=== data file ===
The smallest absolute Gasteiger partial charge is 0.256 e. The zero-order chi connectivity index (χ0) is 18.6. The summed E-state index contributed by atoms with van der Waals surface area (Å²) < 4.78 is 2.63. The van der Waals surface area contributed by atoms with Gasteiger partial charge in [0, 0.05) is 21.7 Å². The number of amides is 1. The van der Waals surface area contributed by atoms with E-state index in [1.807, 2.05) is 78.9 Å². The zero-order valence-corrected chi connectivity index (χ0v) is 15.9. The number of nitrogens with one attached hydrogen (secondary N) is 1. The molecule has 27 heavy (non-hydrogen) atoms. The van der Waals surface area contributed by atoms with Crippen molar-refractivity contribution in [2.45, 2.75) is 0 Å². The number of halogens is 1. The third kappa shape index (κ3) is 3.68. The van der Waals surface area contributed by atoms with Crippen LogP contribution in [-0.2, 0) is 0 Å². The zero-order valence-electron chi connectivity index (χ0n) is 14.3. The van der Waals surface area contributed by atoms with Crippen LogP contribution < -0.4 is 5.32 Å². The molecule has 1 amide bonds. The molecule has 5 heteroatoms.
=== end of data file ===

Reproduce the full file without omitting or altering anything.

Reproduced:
The smallest absolute Gasteiger partial charge is 0.256 e. The zero-order chi connectivity index (χ0) is 18.6. The summed E-state index contributed by atoms with van der Waals surface area (Å²) < 4.78 is 2.63. The van der Waals surface area contributed by atoms with Gasteiger partial charge in [0, 0.05) is 21.7 Å². The number of amides is 1. The van der Waals surface area contributed by atoms with E-state index in [1.807, 2.05) is 78.9 Å². The zero-order valence-corrected chi connectivity index (χ0v) is 15.9. The number of nitrogens with one attached hydrogen (secondary N) is 1. The molecule has 27 heavy (non-hydrogen) atoms. The van der Waals surface area contributed by atoms with Crippen molar-refractivity contribution in [2.45, 2.75) is 0 Å². The number of halogens is 1. The third kappa shape index (κ3) is 3.68. The van der Waals surface area contributed by atoms with Crippen LogP contribution in [-0.2, 0) is 0 Å². The zero-order valence-electron chi connectivity index (χ0n) is 14.3. The van der Waals surface area contributed by atoms with Crippen LogP contribution < -0.4 is 5.32 Å². The molecule has 1 amide bonds. The molecule has 5 heteroatoms.